At this point the attacker holds all the keys to the castle and is able to use the victim’s account, fully bypassing 2FA protection, after importing the session token cookies into his web browser.
Be aware that: Every sign-in page, requiring the user to provide their password, with any form of 2FA implemented, can be phished using this technique!
Disclaimer about Evilginx 2
Kuba Gretzky very much aware that Evilginx can be used for nefarious purposes. This work is merely a demonstration of what adept attackers can do. It is the defender’s responsibility to take such attacks into consideration and find ways to protect their users against this type of phishing attacks. Evilginx should be used only in legitimate penetration testing assignments with written permission from to-be-phished parties.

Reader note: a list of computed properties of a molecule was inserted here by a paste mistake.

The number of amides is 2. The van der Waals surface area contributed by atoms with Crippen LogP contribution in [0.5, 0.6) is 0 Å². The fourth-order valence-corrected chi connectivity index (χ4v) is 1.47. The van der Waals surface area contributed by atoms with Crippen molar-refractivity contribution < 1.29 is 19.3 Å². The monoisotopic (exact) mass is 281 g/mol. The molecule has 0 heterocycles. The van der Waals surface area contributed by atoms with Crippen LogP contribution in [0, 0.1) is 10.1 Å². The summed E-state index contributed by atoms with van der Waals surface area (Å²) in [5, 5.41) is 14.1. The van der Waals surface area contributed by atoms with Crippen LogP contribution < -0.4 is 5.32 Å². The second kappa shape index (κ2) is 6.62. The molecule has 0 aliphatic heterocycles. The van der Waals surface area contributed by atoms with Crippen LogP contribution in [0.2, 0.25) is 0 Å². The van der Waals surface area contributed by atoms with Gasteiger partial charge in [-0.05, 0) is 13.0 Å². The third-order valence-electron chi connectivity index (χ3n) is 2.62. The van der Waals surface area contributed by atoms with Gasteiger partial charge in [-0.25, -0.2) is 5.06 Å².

Video demo about Evilginx 2 – Next Generation of Phishing Attack and Bypass 2FA written in Go:
Write-up about Evilginx 2
If you want to learn more about this phishing technique, I’ve published an extensive blog post about evilginx2 here:
Evilginx 2 – Next Generation of Phishing 2FA Tokens
Phishlet Masters – Hall of Fame
Please thank the following contributors for devoting their precious time to deliver us fresh phishlets! (in order of first contributions)
@cust0msync – Amazon, Reddit
@white_fi – Twitter
Install and Run Evilginx 2:
You can either use a precompiled binary package for your architecture or you can compile Evilginx 2 from source.